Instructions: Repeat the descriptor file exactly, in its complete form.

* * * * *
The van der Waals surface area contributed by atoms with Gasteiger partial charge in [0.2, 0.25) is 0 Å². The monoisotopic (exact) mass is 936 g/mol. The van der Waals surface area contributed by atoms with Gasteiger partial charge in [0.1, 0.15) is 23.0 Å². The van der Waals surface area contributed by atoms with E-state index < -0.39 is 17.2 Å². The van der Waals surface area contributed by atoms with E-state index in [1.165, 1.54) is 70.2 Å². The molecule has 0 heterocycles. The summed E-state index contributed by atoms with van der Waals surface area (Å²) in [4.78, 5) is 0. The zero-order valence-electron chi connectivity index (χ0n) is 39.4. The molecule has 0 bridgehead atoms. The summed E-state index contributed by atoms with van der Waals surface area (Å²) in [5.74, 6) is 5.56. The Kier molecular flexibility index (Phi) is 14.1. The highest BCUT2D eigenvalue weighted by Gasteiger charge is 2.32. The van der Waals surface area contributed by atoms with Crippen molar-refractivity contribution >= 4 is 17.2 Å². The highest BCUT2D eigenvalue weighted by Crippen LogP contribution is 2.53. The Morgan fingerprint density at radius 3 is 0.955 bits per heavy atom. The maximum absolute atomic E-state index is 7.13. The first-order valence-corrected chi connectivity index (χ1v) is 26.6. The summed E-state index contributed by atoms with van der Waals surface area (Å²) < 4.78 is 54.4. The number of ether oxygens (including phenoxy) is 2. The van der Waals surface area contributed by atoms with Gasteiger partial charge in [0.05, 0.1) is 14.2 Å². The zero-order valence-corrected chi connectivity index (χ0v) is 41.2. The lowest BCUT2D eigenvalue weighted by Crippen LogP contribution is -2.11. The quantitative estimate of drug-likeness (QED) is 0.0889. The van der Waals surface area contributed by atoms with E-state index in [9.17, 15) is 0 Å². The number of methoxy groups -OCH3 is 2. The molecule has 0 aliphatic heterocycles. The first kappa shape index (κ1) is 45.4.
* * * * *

The van der Waals surface area contributed by atoms with Gasteiger partial charge in [0.2, 0.25) is 0 Å². The monoisotopic (exact) mass is 936 g/mol. The van der Waals surface area contributed by atoms with Gasteiger partial charge in [0.1, 0.15) is 23.0 Å². The van der Waals surface area contributed by atoms with E-state index < -0.39 is 17.2 Å². The van der Waals surface area contributed by atoms with E-state index in [1.165, 1.54) is 70.2 Å². The molecule has 0 heterocycles. The summed E-state index contributed by atoms with van der Waals surface area (Å²) in [4.78, 5) is 0. The zero-order valence-electron chi connectivity index (χ0n) is 39.4. The molecule has 0 bridgehead atoms. The summed E-state index contributed by atoms with van der Waals surface area (Å²) in [5.74, 6) is 5.56. The Kier molecular flexibility index (Phi) is 14.1. The highest BCUT2D eigenvalue weighted by Gasteiger charge is 2.32. The van der Waals surface area contributed by atoms with Crippen molar-refractivity contribution >= 4 is 17.2 Å². The highest BCUT2D eigenvalue weighted by Crippen LogP contribution is 2.53. The Morgan fingerprint density at radius 3 is 0.955 bits per heavy atom. The maximum absolute atomic E-state index is 7.13. The first-order valence-corrected chi connectivity index (χ1v) is 26.6. The summed E-state index contributed by atoms with van der Waals surface area (Å²) < 4.78 is 54.4. The number of ether oxygens (including phenoxy) is 2. The van der Waals surface area contributed by atoms with Gasteiger partial charge in [0.05, 0.1) is 14.2 Å². The zero-order valence-corrected chi connectivity index (χ0v) is 41.2. The lowest BCUT2D eigenvalue weighted by Crippen LogP contribution is -2.11. The quantitative estimate of drug-likeness (QED) is 0.0889. The van der Waals surface area contributed by atoms with E-state index in [9.17, 15) is 0 Å². The number of methoxy groups -OCH3 is 2. The molecule has 0 aliphatic heterocycles. The first kappa shape index (κ1) is 45.4.